The Western Alliance is proud to announce CPIA designation courses will be available via webinar format beginning in January 2024 at piawest.com.  

 

Check our calendar of events for course informatioin.  

Registrations will be open soon!

CPIA - Certified Professional Insurance Agent

Empowering Insurance Professionals into the Future

The CPIA designation is first-of-its-kind, hands-on, how-to training. To earn the CPIA designation candidates are required to participate in a series of three, one-day seminars THE BEST PART IS NO EXAMS!
Completion is due three years from the first course.

These seminars are designed to enhance the ability of producers, sales support staff, and company personnel to efficiently create and distribute effective insurance programs. Participants leave with ideas that will produce sales results immediately.

While not a requirement, it is recommended that courses are taken in order.E&O Discounts apply for Utica National Policy Holders.

Each of the 3 courses are approved for 7 CE in
AZ | CA | ID | MT | NM | NV | OR | WA

Course Modules

CPIA 1
Position for Success

CPIA 2
Implement for Success

CPIA 3
Sustain Success

During this workshop, participants focus on internal and external factors affecting
the creation of effective business development goals.

Factors discussed include:

current state of the insurance                 marketplace

competitive pressures

insurance carrier underwriting criteria

consumer expectations.

During this workshop, participants learn:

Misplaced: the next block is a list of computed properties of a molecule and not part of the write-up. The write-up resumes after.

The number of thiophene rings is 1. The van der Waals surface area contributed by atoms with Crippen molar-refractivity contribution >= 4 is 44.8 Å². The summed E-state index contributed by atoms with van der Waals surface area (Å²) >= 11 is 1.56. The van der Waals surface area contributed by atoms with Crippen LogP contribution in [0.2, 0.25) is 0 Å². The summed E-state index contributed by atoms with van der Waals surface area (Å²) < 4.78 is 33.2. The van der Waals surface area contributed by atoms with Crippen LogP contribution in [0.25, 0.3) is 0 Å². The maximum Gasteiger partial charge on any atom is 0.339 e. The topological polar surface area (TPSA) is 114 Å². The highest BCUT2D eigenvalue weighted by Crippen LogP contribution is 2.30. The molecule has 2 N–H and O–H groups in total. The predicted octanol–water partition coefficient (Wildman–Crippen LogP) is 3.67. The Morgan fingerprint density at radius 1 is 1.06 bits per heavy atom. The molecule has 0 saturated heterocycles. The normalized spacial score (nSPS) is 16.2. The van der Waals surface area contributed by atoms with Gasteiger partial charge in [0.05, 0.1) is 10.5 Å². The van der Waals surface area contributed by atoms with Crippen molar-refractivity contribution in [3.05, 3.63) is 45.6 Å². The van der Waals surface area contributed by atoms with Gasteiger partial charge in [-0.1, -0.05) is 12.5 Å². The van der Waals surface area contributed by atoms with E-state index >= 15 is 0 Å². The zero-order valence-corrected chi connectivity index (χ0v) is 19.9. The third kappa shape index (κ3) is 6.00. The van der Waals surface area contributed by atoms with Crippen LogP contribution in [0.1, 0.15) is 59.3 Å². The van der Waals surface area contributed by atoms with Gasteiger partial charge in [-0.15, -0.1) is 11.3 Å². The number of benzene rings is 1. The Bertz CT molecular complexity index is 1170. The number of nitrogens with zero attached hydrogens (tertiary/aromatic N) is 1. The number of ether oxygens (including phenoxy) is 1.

specific tools for analyzing consumer needs

how to utilize risk identification techniques to gather pertinent prospect
information

skills necessary to assimilate information gathered into customized coverage recommendations

how to prepare a complete submission

tips for preparing and presenting a comprehensive insurance proposal

This workshop focuses on fulfilling the implied promises contained in the insuring agreement.

Participants will:

review methods of providing evidence of insurance coverage

discuss policies and procedures for controlling errors and omissions including policy review and delivery, endorsements, claims-processing, and handling of client complaints

learn how to calculate the lifetime value of a client and techniques for generating referrals.

CPIA Update Requirement

The Certified Professional Insurance Agent designation stands for professionalism, commitment to professional training and results, and technical knowledge. To maintain the right
to use the CPIA designation, designees must complete an update on an annual basis * or maintain a Ruby, Sapphire or Diamond level membership with the CPIA Program.

* CPIA 1, CPIA 2, CPIA 3, Special Topics:

An Agent’s Guide to Understanding and Mitigating Cyber Exposures

Disaster and Continuity Planning for Business and Families

An E&O Loss Control Program for Agencies

The PIA Western Alliance and its staff and management wish all of you a wonderful and happy Thanksgiving.